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  7. I had an editor change one of my old loglines into 2 sentences rather than one. We get obsessed with this tiny box we are forced into and forget everything we know about writing.

    I've learned having a story sentence (doesn't that sound better than log line) before I begin helps me keep the story on track. I have a 24 word story sentence that is helping me focus my revision.

    For a moment, don't think about plot. That isn't what your story is about. Think about what you want the reader to take away from your book. Think about the message you want to convey. Then think about how you conveyed it. That's your story sentence. It took me several tries, but once I focused on what I wanted the reader to get, the sentence wrote itself.

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  8. I'm in the midst of honing my log line this week. I have an "elevator pitch" meeting with an agent at a conference on Friday.

    It helped me a lot to figure out the theme of the book and get that into one sentence first. Then I turn the central question into a log line.

    I agree with Holly's formula too.

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  9. I took a fiction class offered by an author who suggested this formula:

    Situation
    Character
    Objective
    Opponent
    Disaster

    Her example: A powerful ring is at the center of a monumental struggle between good and evil and it's up to Frodo Baggins to dispose of it safely. Will the evil Lord Sauron seize the ring from Frodo, becoming all powerful and plunging the world into eternal darkness?

    I think it works pretty well, although I would modify the second sentence so it wasn't a question.

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  10. Frodo Baggins means nothing if you don't already know the story. It is better to use something descriptive, rather than a name. Same with Lord Sauron. For all I know, Sauron is just an evil man.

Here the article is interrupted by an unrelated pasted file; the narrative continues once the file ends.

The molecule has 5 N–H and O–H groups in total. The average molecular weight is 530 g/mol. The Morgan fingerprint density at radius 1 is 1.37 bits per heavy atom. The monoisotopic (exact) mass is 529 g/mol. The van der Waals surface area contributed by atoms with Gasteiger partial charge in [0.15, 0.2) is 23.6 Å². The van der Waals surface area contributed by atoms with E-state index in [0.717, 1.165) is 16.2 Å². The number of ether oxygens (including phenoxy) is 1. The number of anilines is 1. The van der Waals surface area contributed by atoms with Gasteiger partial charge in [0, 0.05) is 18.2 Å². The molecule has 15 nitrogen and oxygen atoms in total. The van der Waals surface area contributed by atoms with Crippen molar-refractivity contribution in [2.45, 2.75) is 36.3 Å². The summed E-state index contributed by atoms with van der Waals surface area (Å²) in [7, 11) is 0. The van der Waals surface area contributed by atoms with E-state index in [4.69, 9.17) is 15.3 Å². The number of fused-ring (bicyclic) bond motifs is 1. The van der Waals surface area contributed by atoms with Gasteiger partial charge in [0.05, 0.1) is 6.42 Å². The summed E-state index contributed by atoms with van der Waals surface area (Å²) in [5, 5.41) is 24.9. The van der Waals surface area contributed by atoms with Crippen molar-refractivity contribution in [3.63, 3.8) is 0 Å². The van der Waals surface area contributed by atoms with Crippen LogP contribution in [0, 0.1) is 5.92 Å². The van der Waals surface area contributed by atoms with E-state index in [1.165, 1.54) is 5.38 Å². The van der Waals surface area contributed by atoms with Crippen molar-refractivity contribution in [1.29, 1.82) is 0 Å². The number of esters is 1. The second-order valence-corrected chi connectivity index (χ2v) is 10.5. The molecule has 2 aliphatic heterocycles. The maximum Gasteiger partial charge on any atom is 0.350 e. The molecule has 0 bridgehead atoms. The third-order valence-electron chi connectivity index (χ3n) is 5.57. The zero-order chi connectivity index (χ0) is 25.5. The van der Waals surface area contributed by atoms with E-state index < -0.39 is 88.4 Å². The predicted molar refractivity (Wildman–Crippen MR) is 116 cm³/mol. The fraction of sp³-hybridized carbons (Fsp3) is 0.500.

Dispose is a bit weak. Destroy is stronger.

    I would say why the ring is important, in that it contains Sauron's power.

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  11. I've never really done a log-line, so the examples given are really helpful. How long can it be? Is there an upper limit word-count wise?

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  12. I'm the person who stands around saying "...uuuh..." when people ask me what my book's about. This has already been very helpful. I've just written 2 log-lines (using the 2 formulas listed above) and can hardly wait until they are polished enough to show someone

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  13. The shorter the better. The purpose of the log-line is to show them you can hone in on what is important and for them to see if it is something they'd be interested in. By showing them you can hone in on something, you show them that you can write tight. If you ramble in your logline, query or pitch, what is to say you didn't ramble in your book?

    25-30 words is about where you want to be. If you can do it less, great.

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  14. The funny thing about log lines is how important it is to avoid double entendre, as an example, why would a "determined bachelor" be marrying anyone, I thought he was determined to remain a bachelor.....

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  15. Have pared back to three sentences...still not happy...

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  16. Mines about a page!
    Where's my big eraser?